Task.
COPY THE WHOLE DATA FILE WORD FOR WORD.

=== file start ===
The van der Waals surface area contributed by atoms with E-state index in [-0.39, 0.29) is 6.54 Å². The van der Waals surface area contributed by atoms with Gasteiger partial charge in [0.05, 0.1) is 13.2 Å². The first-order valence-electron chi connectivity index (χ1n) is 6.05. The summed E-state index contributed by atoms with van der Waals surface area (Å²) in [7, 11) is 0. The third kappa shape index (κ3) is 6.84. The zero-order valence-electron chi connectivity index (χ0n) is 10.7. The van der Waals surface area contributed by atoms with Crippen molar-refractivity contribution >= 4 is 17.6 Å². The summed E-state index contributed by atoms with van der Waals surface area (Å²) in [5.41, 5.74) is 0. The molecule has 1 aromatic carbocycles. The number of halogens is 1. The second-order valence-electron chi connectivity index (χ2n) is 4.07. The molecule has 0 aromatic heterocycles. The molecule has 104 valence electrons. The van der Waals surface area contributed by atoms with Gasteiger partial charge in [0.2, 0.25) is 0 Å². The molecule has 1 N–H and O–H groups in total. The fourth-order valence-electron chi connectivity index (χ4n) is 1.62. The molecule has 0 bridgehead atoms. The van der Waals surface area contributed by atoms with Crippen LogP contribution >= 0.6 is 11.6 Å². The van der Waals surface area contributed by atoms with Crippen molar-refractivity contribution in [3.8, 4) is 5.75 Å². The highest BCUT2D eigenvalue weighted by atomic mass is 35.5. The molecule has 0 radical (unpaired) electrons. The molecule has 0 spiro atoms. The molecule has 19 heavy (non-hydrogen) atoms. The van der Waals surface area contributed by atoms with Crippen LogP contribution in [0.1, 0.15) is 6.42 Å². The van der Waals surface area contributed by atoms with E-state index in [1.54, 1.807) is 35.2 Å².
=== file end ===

The van der Waals surface area contributed by atoms with E-state index in [-0.39, 0.29) is 6.54 Å². The van der Waals surface area contributed by atoms with Gasteiger partial charge in [0.05, 0.1) is 13.2 Å². The first-order valence-electron chi connectivity index (χ1n) is 6.05. The summed E-state index contributed by atoms with van der Waals surface area (Å²) in [7, 11) is 0. The third kappa shape index (κ3) is 6.84. The zero-order valence-electron chi connectivity index (χ0n) is 10.7. The van der Waals surface area contributed by atoms with Crippen molar-refractivity contribution >= 4 is 17.6 Å². The summed E-state index contributed by atoms with van der Waals surface area (Å²) in [5.41, 5.74) is 0. The molecule has 1 aromatic carbocycles. The number of halogens is 1. The second-order valence-electron chi connectivity index (χ2n) is 4.07. The molecule has 0 aromatic heterocycles. The molecule has 104 valence electrons. The van der Waals surface area contributed by atoms with Gasteiger partial charge in [0.2, 0.25) is 0 Å². The molecule has 1 N–H and O–H groups in total. The fourth-order valence-electron chi connectivity index (χ4n) is 1.62. The molecule has 0 bridgehead atoms. The van der Waals surface area contributed by atoms with Crippen LogP contribution >= 0.6 is 11.6 Å². The van der Waals surface area contributed by atoms with Crippen molar-refractivity contribution in [3.8, 4) is 5.75 Å². The highest BCUT2D eigenvalue weighted by atomic mass is 35.5. The molecule has 0 radical (unpaired) electrons. The molecule has 0 spiro atoms. The molecule has 19 heavy (non-hydrogen) atoms. The van der Waals surface area contributed by atoms with Crippen LogP contribution in [0.1, 0.15) is 6.42 Å². The van der Waals surface area contributed by atoms with E-state index in [1.54, 1.807) is 35.2 Å².